Climate change and the risks of denying inconvenient truths
That it was not thought worth raising in the US presidential debates is astounding
by: Martin Wolf
Nature does not care what we think about it. Indeed, nature does not care about us at all. But we should care about nature. Above all, we should care about nature if our actions are affecting it adversely. Probably the most important way in which we are affecting nature is via the climate. Yet our response is foolish denial and fond hope. Nature will not be impressed.
Both last year and this one, with another strong El Niño, temperatures have hit records. A straight line between the peaks of January 1958 and February 2016 lies above the temperature in all intervening months. The same is true for a line drawn between March 1990 and February 2016. Twelve-month and 60-month moving averages give a similar picture. No slowdown in underlying rates of temperature rises is happening. After this El Niño another purported pause might occur — but probably at a higher average level than during the previous one. (See charts.)
Just as the world is hitting peak temperatures (relative to the 1951-80 average and pre-industrial levels), so is it hitting peak concentrations of carbon dioxide in the atmosphere. This year, the global average will almost certainly pass 400 parts per million, which is more than 40 per cent above pre-industrial levels. Given the well-known physics of the greenhouse effect, the causal relationship between the rising concentrations of greenhouse gases and consistently rising temperatures is at the very least overwhelmingly plausible.
Finally, we also know that the rise in concentrations of carbon dioxide are sure to continue, and for a long time. This is because emissions have themselves continue to rise, despite the talk about bringing them under control. So not only are the stocks of carbon dioxide continuing to rise but even the emission flows from human activities.
It is a remarkable fact that, given these simple truths, the question of climate change was barely addressed in the US presidential debates. This is not because it cannot matter. It is not because the candidates do not disagree. It is because few wish to think about the implications of these realities.
The two dominant responses to the evident reality of climate risks are denial. But they are very different forms of denial. I think of them as “denial major” and “denial minor”.
“Denial major” comes from the right. It starts from two facts and one supposition. Fact one is that many of the people who take climate change seriously are very suspicious of — if not downright hostile to — the market economy. Fact two is that climate change implies a costly global spillover from market-driven economic activity. The supposition is that doing anything to mitigate climate change must entail massive interference in the market economy and impose large economic costs.
The natural conclusion is that the idea of man-made climate change has to be fraudulent because the possibility of its truth is too painful to contemplate. It would be possible for those who want no action to agree, instead, that climate change is true but not worth any action. The drawback of this is that it would force a discussion about why doing nothing makes sense.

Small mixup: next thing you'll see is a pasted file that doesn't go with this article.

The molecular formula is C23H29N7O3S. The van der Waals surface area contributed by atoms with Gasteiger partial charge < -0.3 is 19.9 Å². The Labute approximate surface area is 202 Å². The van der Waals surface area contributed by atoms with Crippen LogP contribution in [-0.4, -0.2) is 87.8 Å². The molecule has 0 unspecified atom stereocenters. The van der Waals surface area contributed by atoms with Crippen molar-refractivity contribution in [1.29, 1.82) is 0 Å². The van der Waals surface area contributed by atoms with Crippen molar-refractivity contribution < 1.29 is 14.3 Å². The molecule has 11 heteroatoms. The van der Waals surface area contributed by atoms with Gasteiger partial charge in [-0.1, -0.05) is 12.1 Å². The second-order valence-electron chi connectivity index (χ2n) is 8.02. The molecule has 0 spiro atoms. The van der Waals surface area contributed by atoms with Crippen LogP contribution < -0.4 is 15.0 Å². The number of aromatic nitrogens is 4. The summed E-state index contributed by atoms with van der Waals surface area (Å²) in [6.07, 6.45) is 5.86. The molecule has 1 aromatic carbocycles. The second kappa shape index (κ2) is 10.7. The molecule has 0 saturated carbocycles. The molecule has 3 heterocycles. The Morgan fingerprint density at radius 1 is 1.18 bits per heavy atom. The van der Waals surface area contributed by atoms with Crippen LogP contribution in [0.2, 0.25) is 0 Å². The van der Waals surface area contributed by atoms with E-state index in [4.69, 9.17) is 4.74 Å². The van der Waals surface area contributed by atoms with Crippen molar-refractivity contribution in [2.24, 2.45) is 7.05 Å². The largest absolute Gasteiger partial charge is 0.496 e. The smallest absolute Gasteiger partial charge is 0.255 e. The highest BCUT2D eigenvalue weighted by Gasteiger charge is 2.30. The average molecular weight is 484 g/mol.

“Denial minor” comes from those who recognise the evident dangers but argue that tackling climate change effectively is a relatively low-cost and simple challenge. This, too, is implausible.
Even if, as some argue, the technologies needed to sustain economic growth while progressively eliminating carbon emissions are either here or arriving at ever-falling cost, the political, social and economic challenge of delivering a decisive break in these trends is daunting. It is too easy to get away with applauding what are in fact little more than gestures in the direction of tackling climate risks as if they are the real thing.
The much-praised Paris agreement of December 2015 is not only toothless but would fall far short even of keeping temperature rises below 2C, let alone below the 1.5C thought more desirable. This has to be a global effort of appropriate scale and urgency. Otherwise nothing relevant would change.
“Denial major” guarantees failure. It is what a President Donald Trump would take with him into the White House. Under him, the US would presumably abandon the modest steps taken under President Barack Obama. But the US is not just the world’s second-largest emitter; it is one of the biggest emitters per head. Without the US, the effort to reduce climate risks would be dead. That this was not thought worth even raising in the debates is astounding.
A President Hillary Clinton would not be guilty of “denial major” but is likely to indulge in “denial minor”, substituting modest gestures for policies able to bring credible change.
Indeed, without at least a start on carbon pricing and a determination to develop technologies far faster, the necessary shift in trends could not happen in time. The world would then have to adapt to the consequences of climate shifts it did not have the capacity to mitigate.
It is impossible to have just a US climate policy or a Chinese climate policy. It has to be a global policy. Much has changed in attitudes since the UK government published the Stern review a decade ago. But little has yet altered on the ground. Only if we collectively recognise and act upon the realities right now is anything much likely to change. On this, I remain pessimistic.